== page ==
Sex Roles [sers] pp827-sers-464343 April 8, 2003 9:21 Style ﬁle version June 3rd, 2002
Sex Roles, Vol. 48, Nos. 9/10, May 2003 (
Body Objectiﬁcation and “Fat Talk”: Effects on Emotion,
Motivation, and Cognitive Performance
Kathrine D. Gapinski,
Kelly D. Brownell,
and Marianne LaFrance
To evaluate the effects of self-objectiﬁcation on mood, motivation, and cognitive performance,
80 women either tried on a swimsuit (high objectiﬁcation) or a sweater (low objectiﬁcation).
In addition, in order to investigate whether “fat talk” exacerbates the negative effects of
self-objectiﬁcation, half of each group overheard a confederate make self-disparaging body
comments or neutral comments. Self-objectiﬁcation, either as an individual difference disposi-
tion (trait) or as a situationally induced state, was associated with increased negative feelings,
decreased intrinsic motivation, lower self-efﬁcacy, and diminished cognitive functioning. The
“fat talk” prime had mixed effects; potential reasons are discussed in detail. Exposure to fat
talk was associated with an increase in negative emotion for women in sweaters, but a decrease
in negative emotion for women in swimsuits. Fat talk was also associated with improved mo-
tivation and cognitive functioning for women low in trait self-objectiﬁcation but diminished
motivation and performance for women high in trait self-objectiﬁcation.
KEY WORDS: self-objectiﬁcation; fat talk; objectiﬁcation theory; body image; cognitive functioning.
From infancy to old age, physical attractive-
ness carries clear advantages. For example, attrac-
tive individuals are seen as more intellectually com-
petent, more appealing as dating partners, and
may even earn more money than their less attrac-
tive counterparts (Frieze, Olson, & Russell, 1991;
Jackson, Hunter, & Hodge, 1995; Walster, Aronson,
Abrahams, & Rottman, 1966). Given the high value
placed upon physical beauty, it is not surprising
that most individuals become vigilant about their
own appearance and the appearance of others. This
seems particularly true of women, whose bodies and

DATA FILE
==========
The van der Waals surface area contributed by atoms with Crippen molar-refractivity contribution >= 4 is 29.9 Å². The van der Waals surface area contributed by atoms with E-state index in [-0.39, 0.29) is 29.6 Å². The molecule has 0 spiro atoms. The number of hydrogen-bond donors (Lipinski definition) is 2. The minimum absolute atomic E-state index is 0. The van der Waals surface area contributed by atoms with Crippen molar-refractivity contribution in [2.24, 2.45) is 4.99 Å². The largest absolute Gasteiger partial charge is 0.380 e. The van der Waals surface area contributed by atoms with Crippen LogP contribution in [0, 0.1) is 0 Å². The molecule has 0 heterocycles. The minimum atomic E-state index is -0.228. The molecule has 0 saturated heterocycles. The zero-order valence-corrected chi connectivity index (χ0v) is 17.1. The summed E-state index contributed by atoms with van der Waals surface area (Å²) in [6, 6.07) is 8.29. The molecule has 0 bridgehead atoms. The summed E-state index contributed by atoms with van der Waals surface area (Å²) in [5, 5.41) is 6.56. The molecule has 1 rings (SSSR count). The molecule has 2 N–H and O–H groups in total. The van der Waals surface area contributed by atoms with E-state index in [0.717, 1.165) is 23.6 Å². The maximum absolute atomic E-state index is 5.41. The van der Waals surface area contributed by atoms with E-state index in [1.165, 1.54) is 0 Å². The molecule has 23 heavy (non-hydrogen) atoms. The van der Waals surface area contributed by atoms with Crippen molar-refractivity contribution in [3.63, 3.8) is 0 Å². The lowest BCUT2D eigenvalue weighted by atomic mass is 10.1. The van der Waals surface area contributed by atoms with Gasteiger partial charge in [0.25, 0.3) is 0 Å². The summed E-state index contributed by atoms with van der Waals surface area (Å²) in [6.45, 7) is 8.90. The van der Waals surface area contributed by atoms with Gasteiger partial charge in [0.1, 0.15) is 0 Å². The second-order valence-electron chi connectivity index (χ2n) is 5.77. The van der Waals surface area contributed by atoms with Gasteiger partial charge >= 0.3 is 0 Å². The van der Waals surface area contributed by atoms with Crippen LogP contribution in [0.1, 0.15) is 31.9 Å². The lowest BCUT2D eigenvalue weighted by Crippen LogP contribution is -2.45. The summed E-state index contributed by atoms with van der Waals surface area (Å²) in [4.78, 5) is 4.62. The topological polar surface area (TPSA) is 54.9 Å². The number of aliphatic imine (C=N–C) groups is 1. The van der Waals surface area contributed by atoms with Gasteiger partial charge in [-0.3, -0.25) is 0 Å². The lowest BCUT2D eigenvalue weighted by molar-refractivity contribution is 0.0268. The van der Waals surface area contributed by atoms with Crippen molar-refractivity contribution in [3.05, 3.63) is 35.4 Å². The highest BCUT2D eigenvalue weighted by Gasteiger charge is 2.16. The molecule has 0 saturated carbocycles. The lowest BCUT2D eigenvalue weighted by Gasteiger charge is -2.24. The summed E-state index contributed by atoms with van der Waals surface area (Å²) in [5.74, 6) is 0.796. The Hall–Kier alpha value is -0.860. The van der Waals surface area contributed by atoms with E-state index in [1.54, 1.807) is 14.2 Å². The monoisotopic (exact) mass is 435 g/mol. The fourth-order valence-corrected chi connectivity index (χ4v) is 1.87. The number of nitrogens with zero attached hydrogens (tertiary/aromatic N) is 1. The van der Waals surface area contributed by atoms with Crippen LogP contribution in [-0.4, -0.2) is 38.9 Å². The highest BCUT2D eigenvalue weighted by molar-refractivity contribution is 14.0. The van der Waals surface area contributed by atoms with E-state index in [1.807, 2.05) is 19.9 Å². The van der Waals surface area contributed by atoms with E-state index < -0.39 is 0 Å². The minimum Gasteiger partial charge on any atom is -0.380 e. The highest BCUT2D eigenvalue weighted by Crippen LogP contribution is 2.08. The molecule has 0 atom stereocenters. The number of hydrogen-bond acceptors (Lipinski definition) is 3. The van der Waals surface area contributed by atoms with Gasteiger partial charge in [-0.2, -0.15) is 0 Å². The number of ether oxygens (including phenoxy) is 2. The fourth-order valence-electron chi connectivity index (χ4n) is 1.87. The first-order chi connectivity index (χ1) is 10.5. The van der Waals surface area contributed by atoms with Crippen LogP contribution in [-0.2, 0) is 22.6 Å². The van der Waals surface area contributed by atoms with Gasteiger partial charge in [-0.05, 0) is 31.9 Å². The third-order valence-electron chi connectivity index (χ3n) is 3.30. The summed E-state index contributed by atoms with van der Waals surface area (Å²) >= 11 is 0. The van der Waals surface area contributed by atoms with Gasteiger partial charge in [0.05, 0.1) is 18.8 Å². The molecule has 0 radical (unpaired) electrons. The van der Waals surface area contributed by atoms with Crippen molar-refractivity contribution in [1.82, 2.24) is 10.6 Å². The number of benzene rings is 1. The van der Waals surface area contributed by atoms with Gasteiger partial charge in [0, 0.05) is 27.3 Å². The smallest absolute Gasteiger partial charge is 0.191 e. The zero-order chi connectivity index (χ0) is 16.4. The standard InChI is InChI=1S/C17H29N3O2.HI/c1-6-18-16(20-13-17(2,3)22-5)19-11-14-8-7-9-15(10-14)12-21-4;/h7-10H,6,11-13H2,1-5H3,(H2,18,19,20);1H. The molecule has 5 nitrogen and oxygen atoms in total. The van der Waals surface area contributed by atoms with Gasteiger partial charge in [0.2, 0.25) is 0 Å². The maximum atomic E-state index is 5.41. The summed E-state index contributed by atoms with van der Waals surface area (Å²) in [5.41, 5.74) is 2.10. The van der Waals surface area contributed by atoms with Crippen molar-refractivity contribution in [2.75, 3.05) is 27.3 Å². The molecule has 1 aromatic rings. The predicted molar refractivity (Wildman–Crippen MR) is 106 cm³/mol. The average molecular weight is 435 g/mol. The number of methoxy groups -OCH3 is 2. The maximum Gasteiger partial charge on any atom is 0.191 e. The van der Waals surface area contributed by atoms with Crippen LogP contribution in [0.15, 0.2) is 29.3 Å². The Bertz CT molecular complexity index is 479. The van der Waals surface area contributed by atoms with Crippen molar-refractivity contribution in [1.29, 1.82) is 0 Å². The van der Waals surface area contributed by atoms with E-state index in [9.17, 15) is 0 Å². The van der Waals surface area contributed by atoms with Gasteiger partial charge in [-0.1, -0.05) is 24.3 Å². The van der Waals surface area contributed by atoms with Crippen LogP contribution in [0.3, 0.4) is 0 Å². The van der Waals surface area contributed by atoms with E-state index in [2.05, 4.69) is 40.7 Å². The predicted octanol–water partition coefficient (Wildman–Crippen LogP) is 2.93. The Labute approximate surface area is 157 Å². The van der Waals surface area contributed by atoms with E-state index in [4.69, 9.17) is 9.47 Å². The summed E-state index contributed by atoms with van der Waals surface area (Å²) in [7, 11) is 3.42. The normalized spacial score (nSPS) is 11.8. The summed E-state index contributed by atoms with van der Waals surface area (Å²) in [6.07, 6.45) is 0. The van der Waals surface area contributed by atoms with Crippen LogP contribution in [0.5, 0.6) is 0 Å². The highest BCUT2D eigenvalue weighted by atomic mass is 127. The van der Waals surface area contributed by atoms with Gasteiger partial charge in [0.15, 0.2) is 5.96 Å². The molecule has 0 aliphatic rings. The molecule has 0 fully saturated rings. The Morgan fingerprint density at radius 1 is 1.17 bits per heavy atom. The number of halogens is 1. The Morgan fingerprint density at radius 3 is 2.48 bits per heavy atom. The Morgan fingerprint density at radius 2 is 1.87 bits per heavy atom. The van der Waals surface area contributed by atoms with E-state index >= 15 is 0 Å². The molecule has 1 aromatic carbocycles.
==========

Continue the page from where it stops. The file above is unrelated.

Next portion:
relative attractiveness may be presumed by others
to represent the entire self. Objectiﬁcation theory
(Fredrickson & Roberts, 1997) asserts that pervasive
external evaluation leads women to adopt a view of
themselves as objects that are valued for use by others.
In other words, women begin to self-objectify (see
Yale University, New Haven, Connecticut.
To whom correspondence should be addressed at Department
of Psychology, Yale University, P.O. Box 208205, New Haven,
Connecticut 06520; e-mail: firstname.lastname@example.org.
also Bartky, 1990; Berger, 1972; de Beauvoir, 1952;
McKinley & Hyde, 1996; Young, 1990).
Self-objectiﬁcation is argued to have damaging
psychological consequences, such as increased shame
and anxiety, decreased opportunity to achieve peak
motivational states due to interruption of cognitive
ﬂow, and insensitivity to bodily cues (Fredrickson &
Roberts, 1997). Self-objectiﬁcation diverts attention
inward, with women monitoring their own bodies as
a reaction to (or in anticipation of) the sexually objec-
tifying gaze of others. In the present study, we extend
current work on self-objectiﬁcation by examining for
whom this may be particularly true and under what
circumstances it is most likely to be manifest.
Consequences of Self-Objectiﬁcation
Objectiﬁcation theory holds that self-
objectiﬁcation can be conceived both as an enduring
trait and a situationally induced state. Trait self-
objectiﬁcation (TSO) describes differences in the
degree to which people internalize observers’
perspectives on their physical selves in their everyday
2003 Plenum Publishing Corporation